Sign In | Create an Account | Welcome, . My Account | Logout | Subscribe | Submit News | News | Local News | Contact Us | Home RSS
 
 
 

MARTHA SEZ: George Clooney, give me a Valentine’s Day boost

February 9, 2017
By MARTHA ALLEN , Lake Placid News

It's Valentine's Day! And high time, too. We need something besides Groundhog Day to keep us going.

Yes, the Super Bowl is a sort of a national holiday. Even so, February is a downer. While, technically, February is the shortest month, it seems like the longest, at least if you live up North. The magical, pristine, sparkling, softly falling snow you desired so fervently at Christmastime is old news now, unless of course you are a child or a skier or an Adirondack entrepreneur who relies on the tourist trade.

From where I sit typing this column, I can watch the parking lot of a local gym. People are coming and going all of the time. I suspect that their New Year's resolutions motivate them to maintain a high attendance record at the gym all through January and even into February. After that, the New Year's resolutions kind of wear off, and people return to their old ways. But why resolve to frequent the gym in the first place?

I figure it's usually for one of two reasons. People either want to improve their health, or they want to be more attractive. Maybe both.

Then again, there are people who lift weights and work out in order to become strong and powerful in case they might need to beat someone up in self defense at some juncture, or perhaps even to exact revenge, but if this is ever going to be an incentive, it will generally be during their youth. I doubt that is what is happening here at the gym.

The health aspect is very important. It is not easy to go for a walk around these parts in February without risking breaking a hip or an ankle bone, so the gym comes in handy.

The attractiveness aspect is a big motivator as well, and, with Valentine's Day looming up, I am thinking about how people link the beauty factor with love and romance. Commercials in all of the media-television, radio and print-have always encouraged consumers to buy products that promise to beautify them, or at least to hide their beauty flaws, in order to win and keep the love of "that certain someone." Movies, novels and folk tales emphasize the role of beauty in love stories.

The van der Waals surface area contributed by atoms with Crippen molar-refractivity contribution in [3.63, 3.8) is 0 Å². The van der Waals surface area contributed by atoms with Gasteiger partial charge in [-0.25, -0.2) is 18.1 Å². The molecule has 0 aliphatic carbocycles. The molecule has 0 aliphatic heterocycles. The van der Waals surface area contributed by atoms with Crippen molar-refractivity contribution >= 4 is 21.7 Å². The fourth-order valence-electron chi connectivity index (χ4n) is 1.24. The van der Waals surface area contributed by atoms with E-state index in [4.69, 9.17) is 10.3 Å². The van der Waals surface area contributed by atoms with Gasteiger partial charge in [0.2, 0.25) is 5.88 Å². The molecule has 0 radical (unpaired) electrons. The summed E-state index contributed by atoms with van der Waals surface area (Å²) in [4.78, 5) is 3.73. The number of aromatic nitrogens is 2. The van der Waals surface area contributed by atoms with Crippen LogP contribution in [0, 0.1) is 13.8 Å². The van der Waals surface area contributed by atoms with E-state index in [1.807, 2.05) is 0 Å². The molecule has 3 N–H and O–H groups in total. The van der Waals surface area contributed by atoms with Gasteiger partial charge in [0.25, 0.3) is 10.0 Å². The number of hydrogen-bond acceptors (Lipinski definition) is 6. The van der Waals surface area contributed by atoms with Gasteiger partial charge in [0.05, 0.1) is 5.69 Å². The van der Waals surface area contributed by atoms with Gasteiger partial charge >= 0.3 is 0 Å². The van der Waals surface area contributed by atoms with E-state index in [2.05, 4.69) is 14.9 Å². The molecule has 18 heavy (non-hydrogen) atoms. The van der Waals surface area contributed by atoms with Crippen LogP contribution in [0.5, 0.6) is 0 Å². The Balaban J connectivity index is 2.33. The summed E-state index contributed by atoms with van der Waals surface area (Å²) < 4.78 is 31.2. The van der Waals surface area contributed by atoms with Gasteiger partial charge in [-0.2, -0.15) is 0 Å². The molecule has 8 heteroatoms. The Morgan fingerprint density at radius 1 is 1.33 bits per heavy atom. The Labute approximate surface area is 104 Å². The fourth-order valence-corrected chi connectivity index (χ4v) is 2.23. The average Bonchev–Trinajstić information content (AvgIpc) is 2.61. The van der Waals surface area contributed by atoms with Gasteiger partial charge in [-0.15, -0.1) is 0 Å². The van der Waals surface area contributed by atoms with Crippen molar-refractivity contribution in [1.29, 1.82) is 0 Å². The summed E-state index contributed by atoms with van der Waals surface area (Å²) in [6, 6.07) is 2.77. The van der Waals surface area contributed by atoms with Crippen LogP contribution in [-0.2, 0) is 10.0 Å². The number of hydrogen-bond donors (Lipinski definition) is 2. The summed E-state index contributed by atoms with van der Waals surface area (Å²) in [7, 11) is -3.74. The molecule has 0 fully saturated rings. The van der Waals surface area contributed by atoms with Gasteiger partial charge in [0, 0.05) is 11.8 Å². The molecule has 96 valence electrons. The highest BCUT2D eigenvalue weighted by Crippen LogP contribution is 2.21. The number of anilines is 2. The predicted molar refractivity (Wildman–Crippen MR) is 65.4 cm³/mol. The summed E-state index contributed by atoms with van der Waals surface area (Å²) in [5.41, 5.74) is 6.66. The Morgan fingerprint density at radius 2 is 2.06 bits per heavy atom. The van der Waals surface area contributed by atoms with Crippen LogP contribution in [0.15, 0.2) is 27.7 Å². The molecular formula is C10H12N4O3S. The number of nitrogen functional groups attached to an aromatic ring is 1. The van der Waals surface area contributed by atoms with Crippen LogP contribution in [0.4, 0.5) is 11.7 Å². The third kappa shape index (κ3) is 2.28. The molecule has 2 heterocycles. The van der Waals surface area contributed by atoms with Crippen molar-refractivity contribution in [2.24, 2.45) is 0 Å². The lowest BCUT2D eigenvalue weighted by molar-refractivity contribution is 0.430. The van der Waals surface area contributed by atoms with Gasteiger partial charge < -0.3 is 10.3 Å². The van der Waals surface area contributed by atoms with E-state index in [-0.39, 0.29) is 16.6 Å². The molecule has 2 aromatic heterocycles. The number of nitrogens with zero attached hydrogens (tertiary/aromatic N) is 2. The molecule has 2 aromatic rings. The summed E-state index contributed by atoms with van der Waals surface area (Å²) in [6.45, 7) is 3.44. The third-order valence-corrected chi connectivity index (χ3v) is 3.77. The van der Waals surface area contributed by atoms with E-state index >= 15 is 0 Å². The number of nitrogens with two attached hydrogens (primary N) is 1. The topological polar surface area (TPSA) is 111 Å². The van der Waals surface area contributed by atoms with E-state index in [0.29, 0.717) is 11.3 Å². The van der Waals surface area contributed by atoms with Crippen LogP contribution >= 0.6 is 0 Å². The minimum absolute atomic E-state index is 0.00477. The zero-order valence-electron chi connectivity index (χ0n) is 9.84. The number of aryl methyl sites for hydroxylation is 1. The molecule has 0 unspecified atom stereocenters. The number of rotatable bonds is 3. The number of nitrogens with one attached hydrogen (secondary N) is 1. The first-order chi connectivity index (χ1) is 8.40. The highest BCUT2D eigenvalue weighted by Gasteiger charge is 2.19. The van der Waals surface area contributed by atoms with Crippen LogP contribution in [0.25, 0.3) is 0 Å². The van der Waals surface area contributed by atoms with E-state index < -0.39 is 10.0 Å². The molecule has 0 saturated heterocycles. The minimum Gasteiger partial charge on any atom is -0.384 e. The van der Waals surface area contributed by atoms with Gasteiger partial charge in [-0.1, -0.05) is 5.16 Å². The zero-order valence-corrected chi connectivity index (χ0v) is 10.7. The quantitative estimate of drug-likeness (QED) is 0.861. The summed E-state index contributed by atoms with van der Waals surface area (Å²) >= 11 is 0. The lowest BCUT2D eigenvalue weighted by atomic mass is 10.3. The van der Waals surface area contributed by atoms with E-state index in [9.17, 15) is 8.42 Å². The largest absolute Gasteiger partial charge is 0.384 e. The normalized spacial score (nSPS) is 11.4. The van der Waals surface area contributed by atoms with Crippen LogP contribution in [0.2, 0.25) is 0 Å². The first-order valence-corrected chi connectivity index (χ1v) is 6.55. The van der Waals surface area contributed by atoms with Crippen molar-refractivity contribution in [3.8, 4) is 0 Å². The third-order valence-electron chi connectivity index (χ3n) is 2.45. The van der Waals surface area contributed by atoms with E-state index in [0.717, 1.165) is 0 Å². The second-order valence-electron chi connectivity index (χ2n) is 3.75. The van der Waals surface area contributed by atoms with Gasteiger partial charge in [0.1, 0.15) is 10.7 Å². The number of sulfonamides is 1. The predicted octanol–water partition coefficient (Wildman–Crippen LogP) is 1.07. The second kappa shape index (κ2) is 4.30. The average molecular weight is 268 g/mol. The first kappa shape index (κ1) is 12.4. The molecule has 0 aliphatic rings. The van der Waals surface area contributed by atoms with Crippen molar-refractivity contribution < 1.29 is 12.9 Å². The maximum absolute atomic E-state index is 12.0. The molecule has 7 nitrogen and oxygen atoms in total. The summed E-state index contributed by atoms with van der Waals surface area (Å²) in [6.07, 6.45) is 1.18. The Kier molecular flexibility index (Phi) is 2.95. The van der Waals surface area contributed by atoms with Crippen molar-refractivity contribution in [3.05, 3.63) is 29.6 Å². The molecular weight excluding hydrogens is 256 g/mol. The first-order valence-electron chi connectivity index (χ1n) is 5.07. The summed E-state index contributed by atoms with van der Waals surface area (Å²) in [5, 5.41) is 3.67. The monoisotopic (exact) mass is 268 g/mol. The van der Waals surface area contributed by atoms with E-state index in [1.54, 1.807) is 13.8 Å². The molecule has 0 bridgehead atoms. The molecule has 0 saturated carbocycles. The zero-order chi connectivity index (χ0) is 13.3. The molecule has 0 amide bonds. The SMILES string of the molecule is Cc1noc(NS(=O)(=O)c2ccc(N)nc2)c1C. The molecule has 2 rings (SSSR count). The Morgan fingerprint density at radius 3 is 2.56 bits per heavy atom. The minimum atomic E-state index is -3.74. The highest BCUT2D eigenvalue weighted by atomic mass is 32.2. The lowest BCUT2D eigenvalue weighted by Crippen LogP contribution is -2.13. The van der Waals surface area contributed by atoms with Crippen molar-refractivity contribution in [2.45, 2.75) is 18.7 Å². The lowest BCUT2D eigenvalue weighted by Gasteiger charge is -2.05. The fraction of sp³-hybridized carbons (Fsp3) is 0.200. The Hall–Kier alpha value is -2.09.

The "Shrek" film series is the only one I can think of that breaks with tradition and features homely lovers. Princess Fiona chooses not to break the evil spell that turns her into an ogress at nightfall after she falls in love with the ogre Shrek.

Certain sociobiologist anthropologists-I am thinking of Dr. Lionel Tiger and others of his ilk-have published texts in which they equate physical beauty in humans with Darwinian natural selection. In other words, according to these scientists, a woman's physical attributes, from facial symmetry to haunch size, even to the shape of her navel, whether round or elongated, will determine how many children she will bear and rear. Now, while I simply hate to fly in the face-however symmetrical-of a sociobiologist, I think this is just silly.

In fact, I think that writing such foolishness is nothing more than self-indulgent fantasy. Look around at individuals in a crowd, at Wal-Mart or the airport or the state fair or anywhere. People come in all sizes and shapes, and, while most are not gorgeous, they seem to be able to reproduce pretty well. They don't need to inspect each others' belly buttons. Procreation happens.

Famous sex symbols and heartthrobs, like Marilyn Monroe and George Clooney, do not necessarily have children, nor do beautiful people necessarily find lasting love.

I wonder if Dr. Tiger's parents were particularly beautiful. Even if they weren't ravishing, they must have had a sense of humor when they named little Lionel.

I remember when I was young, I asked my mother how good looking a person had to be to get married. She looked thoughtful and answered that she believed that most people who wanted to get married, did.

Many of the people who have the best and most long lasting marriages are not movie-star handsome or underwear-model shapely. Some have perfectly awful navels. People love each other regardless. True love does not seem to depend on great beauty.

And-beauty is in the eye of the beholder.

If you are as gorgeous as Kate Upton or Antonio Banderas or Johnny Depp or Penelope Cruz, that is perfectly all right, too. Bring on the flowers and hearts and chocolates, and happy Valentine's Day!

 
 

 

I am looking for:
in:
News, Blogs & Events Web